HOW TO THINK LIKE SHAKESPEARE:Lessons from a Renaissance Education

Scott Newstok

ISBN 978-0-691-17708-3  Princeton  £16.99 

Reviewed by Alan Dent


Composed of fourteen major chapters each entitled Of… (Of Thinking, Of Ends, Of Craft) this is a book about literature and education and the relation between the two. Newstok has in his sights the nexus of idiocies which dominates the US education system, but much that he says applies equally to the UK context, copied as it has been over the past decades from US failure. High-stakes testing, imposed curricula, narrow focus on putative literacy and numeracy, the reduction of the teacher from autonomous professional to supervised operative, micro-management of the classroom, league tables, markestisation, intrusive and punitive inspections, the dismissal of everything which doesn’t lend itself to easy measurement; these and more have turned schools into exam factories, demoralised and bored teachers and pupils alike and robbed education of the richness Newstok discovers in the mode of education Shakespeare experienced.            

Early on he points out, in response to what he sees as misguided educational remedies from Ken Robinson, that Shakespeare would have been taught in Latin and wouldn’t have entered school till the age of seven. The age may be optimum. What Shakespeare wouldn’t have experienced is what Gert Biesta has dubbed “learnification”. Shove the data in, measure it as it comes out. If there’s enough of it, the child is educated. The rich, of course, try to get their progeny out of a system based on such a reduced vision which drives Newstok to John Dewey:  

“What the best and wisest parent wants for his own child, that must the community want for all its children. Any other ideal for our schools is narrow and unlovely; acted upon it destroys our democracy.”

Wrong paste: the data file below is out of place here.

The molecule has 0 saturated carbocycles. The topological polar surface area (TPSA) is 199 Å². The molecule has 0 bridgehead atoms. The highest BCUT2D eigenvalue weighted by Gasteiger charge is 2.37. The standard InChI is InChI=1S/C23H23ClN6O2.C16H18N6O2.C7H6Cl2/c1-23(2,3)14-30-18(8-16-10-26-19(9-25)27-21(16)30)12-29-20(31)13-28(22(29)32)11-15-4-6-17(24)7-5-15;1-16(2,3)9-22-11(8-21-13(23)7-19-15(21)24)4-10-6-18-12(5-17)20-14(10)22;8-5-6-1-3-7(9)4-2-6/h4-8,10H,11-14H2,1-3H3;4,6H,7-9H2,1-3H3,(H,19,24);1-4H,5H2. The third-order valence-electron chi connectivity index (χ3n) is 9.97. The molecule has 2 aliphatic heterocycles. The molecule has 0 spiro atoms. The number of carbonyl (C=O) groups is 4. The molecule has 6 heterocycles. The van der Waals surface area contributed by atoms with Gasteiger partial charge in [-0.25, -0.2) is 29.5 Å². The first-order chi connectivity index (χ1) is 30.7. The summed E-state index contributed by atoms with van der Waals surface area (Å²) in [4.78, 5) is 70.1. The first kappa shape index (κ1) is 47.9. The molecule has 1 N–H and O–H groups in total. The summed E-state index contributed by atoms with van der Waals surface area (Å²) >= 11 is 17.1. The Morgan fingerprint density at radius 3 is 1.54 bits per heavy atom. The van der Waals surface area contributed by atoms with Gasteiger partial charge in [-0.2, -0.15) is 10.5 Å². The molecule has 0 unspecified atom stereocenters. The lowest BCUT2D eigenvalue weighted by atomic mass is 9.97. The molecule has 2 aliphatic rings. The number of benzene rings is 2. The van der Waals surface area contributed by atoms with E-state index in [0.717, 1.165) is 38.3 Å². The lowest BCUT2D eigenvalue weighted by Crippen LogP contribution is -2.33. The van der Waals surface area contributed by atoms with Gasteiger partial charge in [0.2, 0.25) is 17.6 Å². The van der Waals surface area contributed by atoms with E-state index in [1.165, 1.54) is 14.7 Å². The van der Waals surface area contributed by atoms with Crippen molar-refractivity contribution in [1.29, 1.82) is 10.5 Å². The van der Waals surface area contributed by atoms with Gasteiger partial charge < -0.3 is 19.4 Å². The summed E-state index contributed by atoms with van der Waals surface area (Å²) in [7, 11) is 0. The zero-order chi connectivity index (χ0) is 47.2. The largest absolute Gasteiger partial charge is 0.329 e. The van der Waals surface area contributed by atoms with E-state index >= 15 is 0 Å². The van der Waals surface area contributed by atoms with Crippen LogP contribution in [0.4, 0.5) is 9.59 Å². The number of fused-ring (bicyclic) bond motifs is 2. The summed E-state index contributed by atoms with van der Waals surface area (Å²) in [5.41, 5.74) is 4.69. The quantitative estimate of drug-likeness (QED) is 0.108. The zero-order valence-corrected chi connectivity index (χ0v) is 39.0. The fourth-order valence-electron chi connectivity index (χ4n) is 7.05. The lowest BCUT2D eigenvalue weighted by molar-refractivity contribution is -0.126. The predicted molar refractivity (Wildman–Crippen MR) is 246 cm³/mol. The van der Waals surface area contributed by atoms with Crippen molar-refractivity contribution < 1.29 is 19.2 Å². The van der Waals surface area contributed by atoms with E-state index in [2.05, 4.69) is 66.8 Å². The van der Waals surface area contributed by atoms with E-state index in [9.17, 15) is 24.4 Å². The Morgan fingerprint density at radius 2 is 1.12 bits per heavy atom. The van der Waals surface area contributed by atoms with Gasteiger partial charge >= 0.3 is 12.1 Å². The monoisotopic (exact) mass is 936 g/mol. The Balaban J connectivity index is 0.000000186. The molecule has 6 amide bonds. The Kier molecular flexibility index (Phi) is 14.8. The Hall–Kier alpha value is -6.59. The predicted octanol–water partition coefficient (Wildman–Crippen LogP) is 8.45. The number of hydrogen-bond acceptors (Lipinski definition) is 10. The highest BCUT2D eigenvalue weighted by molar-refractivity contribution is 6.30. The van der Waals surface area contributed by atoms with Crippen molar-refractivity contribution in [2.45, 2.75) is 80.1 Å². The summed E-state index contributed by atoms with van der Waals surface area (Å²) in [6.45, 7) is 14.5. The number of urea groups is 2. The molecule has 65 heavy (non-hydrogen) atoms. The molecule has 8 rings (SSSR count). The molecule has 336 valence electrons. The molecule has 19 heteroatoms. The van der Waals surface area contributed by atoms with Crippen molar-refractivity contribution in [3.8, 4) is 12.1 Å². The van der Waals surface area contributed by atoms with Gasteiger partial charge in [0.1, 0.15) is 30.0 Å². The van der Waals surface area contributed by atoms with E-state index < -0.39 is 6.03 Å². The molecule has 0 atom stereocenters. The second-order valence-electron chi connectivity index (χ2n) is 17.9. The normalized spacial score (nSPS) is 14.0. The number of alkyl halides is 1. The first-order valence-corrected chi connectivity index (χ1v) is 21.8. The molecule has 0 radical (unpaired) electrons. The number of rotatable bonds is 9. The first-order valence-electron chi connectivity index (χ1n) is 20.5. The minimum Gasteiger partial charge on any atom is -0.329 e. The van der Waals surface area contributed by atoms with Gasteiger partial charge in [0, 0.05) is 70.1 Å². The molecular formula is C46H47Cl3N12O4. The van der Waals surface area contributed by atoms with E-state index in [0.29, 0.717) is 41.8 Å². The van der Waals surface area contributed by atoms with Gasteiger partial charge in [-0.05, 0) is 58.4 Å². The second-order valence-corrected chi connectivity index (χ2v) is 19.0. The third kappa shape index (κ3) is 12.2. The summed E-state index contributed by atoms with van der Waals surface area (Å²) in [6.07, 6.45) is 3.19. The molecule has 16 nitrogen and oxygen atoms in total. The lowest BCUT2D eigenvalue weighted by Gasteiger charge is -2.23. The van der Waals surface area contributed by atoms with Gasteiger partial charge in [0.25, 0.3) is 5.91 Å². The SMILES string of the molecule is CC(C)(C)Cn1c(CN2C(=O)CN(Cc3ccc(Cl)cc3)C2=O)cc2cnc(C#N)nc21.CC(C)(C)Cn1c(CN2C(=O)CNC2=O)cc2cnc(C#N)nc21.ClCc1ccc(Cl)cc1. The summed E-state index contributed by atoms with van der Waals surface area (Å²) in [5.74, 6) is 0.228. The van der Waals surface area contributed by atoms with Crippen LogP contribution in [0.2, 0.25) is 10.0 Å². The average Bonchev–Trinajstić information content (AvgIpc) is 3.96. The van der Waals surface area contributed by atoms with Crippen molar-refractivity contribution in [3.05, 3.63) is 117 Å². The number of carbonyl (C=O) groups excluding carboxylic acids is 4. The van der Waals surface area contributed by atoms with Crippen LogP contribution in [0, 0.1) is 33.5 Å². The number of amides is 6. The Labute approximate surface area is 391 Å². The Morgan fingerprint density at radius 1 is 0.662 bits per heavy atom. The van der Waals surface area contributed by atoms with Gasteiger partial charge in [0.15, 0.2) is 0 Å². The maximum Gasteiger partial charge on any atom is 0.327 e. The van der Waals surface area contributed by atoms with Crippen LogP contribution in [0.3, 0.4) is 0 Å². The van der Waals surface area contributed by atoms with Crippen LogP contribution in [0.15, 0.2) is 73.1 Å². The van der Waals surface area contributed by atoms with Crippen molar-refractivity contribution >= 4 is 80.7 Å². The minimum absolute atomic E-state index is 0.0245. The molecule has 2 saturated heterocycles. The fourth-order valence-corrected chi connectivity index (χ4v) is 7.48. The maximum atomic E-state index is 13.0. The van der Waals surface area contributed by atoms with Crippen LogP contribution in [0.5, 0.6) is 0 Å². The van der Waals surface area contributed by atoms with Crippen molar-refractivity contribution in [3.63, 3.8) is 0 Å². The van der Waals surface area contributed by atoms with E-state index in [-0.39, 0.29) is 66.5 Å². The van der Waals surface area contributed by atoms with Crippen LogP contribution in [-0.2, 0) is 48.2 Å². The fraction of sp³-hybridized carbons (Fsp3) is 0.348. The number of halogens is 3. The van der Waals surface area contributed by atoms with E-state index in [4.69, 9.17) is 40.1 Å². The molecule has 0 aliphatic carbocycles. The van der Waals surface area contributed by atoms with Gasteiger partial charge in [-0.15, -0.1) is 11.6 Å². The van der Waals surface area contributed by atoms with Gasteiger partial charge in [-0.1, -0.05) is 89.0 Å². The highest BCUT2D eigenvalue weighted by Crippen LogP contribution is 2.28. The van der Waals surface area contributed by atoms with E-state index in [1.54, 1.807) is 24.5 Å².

The sense of egalitarian communism (in the widest definition) contained in this, is anathema to the current US leadership; little surprise it is engaged on the destruction of democracy. Education must encourage that most difficult of activities, thinking, and to do so it needs to engage with the past, argues Newstok. What he means by “thinking” is conscious intellectual effort. He and the mentors he quotes are right: people try to avoid it because it’s exhausting; but try to stop thinking. The only way you can do it is to think about not thinking. Thinking is our biological inheritance. We do it as inevitably as we breathe. All “thinkers” do is elevate it. They catch thought in flight and examine it and in so doing they sift what is merely reflexive from what has been subject to intense conscious scrutiny and forced to agree with evidence. The more conscious activity flows from the less. Children think endlessly. It is the remarkable achievement of our education system to convince them the activity is worthless unless it produces a certificate.  

What’s education for? Every school has a vacuous mission statement yet no one knows what the aim is. Newstok quotes a lovely poem by Chuang Tzu: 

When an archer is shooting for nothing
He has all his skill. 

Apparently, this fits with the experience of archers: the best way to hit the target is not to try. Get your action right and aim will follow. Our schools have turned this on its head: all that matters is hitting the target. This sucking of meaning and pleasure out of the process of learning is what our Secretaries of State call “the standards agenda”.  Interestingly, Newstok refers to the Harvard Business School’s Clayton Christensen, an advocate of “disruptive innovation” (there’s one of those in Downing St), who thinks it would be a good thing if half of US universities went bankrupt. Learning could then go online. One wonders if the Covid experience will have changed his mind.